The Higher Education Act, first passed in 1965, established financial aid for college-bound students. Over time, lawmakers have changed the HEA’s provisions according to the shifting needs of students and political trends. For example, the Violent Crime Control and Law Enforcement Act of 1994 amended the HEA to exclude incarcerated students from receiving a specific form of federal student aid known as Pell Grants, which are awarded to students in dire financial need to allow them to pursue higher education.
Right now on Capitol Hill, lawmakers are negotiating an HEA reauthorization. Using this opportunity to reinstate Pell Grant eligibility for incarcerated students would go a long way toward offsetting the injustices stemming from an old crime control bill that has done little to actually reduce crime.
The Bureau of Justice Statistics reports that 95 percent of all state prisoners will eventually be released. And of those, 68 percent will be re-arrested within three years. Unfortunately, the inability to find employment due in part to lack of education — which, in turn, makes it more difficult to secure housing — can lead a formerly incarcerated person directly back into a familiar cycle of criminal activity.
Clearly, current prison programming is not as effective as it could be in reducing recidivism rates. However, research is finding that prisoner access to postsecondary education is key to decreasing recidivism. One study in particular found that earning a postsecondary degree while incarcerated can reduce an individual’s chance of re-arrest by 14 percent and their chance of returning to prison due to a new offense by 24 percent.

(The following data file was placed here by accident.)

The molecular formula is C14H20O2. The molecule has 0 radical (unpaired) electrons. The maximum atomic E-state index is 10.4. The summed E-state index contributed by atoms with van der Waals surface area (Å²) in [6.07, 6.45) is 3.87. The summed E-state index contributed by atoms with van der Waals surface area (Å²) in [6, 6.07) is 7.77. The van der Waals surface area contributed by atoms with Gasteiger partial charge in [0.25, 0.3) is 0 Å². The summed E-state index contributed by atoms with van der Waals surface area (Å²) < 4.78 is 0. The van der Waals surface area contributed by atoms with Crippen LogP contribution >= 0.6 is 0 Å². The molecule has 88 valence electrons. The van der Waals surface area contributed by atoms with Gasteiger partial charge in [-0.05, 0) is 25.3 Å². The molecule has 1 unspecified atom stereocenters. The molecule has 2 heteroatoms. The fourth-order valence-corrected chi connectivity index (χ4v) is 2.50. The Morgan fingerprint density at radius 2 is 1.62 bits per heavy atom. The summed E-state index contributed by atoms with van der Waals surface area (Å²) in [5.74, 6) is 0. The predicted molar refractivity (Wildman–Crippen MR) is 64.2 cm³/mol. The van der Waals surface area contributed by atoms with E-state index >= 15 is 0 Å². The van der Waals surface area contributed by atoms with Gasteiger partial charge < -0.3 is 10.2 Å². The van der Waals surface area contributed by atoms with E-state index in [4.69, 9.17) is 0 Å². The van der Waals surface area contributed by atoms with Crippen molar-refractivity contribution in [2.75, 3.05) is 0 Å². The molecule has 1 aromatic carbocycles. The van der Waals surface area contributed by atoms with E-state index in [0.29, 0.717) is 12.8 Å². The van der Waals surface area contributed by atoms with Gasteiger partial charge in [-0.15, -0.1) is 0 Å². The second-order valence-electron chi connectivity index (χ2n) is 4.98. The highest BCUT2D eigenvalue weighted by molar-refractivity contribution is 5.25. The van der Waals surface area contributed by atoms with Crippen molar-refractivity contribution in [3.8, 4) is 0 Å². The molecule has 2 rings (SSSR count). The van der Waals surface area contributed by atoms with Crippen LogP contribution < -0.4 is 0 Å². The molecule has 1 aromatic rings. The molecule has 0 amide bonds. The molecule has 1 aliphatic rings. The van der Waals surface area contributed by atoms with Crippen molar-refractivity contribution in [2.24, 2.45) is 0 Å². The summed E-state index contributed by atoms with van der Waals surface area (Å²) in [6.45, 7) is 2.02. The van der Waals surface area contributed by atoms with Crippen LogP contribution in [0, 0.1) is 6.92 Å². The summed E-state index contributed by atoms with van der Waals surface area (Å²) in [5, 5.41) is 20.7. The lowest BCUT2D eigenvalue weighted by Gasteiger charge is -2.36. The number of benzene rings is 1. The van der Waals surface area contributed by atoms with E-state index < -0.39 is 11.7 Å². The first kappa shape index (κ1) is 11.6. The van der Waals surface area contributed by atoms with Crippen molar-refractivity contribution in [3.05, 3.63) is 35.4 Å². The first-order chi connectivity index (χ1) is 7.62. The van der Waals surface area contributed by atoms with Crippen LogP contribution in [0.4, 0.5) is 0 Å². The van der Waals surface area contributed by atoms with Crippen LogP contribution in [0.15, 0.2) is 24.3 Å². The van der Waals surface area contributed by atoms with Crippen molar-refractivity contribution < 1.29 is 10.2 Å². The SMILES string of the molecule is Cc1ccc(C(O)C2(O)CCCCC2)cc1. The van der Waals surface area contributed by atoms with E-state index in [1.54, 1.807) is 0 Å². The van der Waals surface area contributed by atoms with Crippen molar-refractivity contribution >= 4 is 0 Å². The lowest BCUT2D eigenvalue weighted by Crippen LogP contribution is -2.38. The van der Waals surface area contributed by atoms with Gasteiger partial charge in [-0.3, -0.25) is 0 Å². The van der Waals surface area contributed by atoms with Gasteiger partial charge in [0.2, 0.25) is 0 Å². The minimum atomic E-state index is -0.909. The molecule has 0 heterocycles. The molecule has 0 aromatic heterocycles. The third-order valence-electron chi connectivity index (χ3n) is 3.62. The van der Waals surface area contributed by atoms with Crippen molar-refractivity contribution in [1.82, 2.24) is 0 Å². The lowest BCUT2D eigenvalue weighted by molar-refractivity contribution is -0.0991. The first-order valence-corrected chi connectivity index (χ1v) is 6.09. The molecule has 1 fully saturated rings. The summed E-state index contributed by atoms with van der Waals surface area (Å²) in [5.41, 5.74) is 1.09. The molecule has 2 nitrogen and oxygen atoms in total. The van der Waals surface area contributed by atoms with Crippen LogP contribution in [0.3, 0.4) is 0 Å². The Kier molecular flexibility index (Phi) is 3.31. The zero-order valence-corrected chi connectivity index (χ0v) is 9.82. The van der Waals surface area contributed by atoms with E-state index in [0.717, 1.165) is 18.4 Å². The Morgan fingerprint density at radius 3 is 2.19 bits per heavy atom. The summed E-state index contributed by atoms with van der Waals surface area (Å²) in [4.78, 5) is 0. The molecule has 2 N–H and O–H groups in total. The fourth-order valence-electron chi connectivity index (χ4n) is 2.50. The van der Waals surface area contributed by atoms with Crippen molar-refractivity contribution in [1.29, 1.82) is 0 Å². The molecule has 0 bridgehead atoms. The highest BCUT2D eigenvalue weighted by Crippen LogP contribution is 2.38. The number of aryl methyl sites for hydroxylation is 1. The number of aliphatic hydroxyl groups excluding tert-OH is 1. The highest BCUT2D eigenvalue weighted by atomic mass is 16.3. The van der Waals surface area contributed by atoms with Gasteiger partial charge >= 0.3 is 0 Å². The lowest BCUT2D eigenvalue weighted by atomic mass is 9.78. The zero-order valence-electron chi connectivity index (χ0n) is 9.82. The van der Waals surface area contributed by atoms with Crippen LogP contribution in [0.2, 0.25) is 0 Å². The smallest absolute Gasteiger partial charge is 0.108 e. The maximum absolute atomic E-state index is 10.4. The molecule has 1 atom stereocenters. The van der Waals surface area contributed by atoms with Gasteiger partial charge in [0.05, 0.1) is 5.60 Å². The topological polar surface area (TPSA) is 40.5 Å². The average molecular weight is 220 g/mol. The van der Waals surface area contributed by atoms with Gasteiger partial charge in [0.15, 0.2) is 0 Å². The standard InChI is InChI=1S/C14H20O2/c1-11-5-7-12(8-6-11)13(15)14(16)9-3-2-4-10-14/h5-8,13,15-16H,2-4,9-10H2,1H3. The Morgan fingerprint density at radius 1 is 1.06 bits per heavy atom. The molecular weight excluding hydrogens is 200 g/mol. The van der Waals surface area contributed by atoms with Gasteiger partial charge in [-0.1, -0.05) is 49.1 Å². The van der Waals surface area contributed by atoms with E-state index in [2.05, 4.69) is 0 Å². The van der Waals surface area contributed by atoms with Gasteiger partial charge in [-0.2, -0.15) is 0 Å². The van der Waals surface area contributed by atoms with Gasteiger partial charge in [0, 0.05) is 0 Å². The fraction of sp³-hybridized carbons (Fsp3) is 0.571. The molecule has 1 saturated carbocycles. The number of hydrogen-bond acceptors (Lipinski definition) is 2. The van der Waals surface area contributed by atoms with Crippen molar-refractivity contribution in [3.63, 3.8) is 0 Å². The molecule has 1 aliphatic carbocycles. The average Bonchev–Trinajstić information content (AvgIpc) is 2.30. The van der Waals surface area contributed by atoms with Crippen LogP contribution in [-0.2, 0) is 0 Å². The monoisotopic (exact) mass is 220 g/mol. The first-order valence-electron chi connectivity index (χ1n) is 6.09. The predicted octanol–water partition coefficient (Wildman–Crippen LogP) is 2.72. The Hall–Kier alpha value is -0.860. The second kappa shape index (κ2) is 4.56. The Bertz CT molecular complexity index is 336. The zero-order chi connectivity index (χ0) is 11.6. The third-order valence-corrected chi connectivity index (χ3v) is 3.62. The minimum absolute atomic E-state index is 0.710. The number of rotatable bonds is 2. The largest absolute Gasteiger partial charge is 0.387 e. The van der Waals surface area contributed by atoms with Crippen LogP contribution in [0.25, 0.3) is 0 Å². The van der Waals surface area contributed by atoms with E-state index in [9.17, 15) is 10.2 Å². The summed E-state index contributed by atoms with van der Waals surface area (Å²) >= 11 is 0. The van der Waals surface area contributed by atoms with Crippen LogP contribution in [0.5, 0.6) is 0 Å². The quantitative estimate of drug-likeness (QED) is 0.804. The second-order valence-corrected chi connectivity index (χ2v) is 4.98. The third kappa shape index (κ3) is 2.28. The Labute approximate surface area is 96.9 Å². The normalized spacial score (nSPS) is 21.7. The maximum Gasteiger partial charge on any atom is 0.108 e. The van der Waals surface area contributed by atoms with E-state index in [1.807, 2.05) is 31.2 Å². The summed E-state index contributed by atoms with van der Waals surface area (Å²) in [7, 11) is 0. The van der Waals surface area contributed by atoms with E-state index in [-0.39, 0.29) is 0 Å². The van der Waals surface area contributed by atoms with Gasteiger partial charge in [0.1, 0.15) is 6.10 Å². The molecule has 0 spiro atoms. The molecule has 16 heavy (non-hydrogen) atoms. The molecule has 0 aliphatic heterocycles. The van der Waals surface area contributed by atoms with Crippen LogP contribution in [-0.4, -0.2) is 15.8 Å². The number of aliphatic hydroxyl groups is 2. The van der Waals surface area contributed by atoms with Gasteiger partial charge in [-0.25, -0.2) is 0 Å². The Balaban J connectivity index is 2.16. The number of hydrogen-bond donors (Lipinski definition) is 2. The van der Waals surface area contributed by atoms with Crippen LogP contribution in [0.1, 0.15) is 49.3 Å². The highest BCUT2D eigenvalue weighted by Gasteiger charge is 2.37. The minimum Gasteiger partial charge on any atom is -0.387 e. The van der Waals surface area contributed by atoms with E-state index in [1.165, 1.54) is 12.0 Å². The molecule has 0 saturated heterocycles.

Expanding educational opportunities within prisons can also counteract the inherently oppressive nature of detention facilities. We all know that prisons can be dehumanizing. Yet education has a transformative power to counteract this dehumanization by changing an incarcerated person’s outlook on life. Building confidence through learning can boost prisoners’ self-esteem and provide them with the sense of human dignity that every person deserves. The more opportunities incarcerated individuals have to participate in such programs, the better chance they have of succeeding once they are released.
Dehumanizing prison conditions and barriers to successfully re-entering society are difficult challenges to overcome. But if we are to ensure that incarcerated people are prepared to return to their communities once they are released, investing in their higher education represents a significant step toward that goal.
Unfortunately, prisoners’ ability to access postsecondary correctional education programs is directly tied to how much money the federal government grants colleges and universities to teach incarcerated students. When the Violent Crime Control Act stripped incarcerated individuals of their Pell Grant eligibility, these programs all but disappeared. Reinstating federal Pell Grants for prisoners will enable institutions of higher learning to enter prisons, establish learning centers, and ultimately increase postsecondary educational programming.
Discussing criminal justice reform through the lens of educational reform might seem odd at first, but after short study, it is easy to see how increasing access to higher education in prisons can benefit not only incarcerated students preparing for a world beyond bars, but business owners searching for more educated employees and communities seeking increased public safety.
Twenty-five years ago, a now-infamous crime bill helped lay the groundwork for mass incarceration and high recidivism rates. Legislation like the Fair Sentencing Act and the FIRST Step Act took aim at those mistakes. Now, the reauthorization of the HEA presents a new opportunity to correct the misguided policies of our past. Lawmakers should seize it as quickly as possible.
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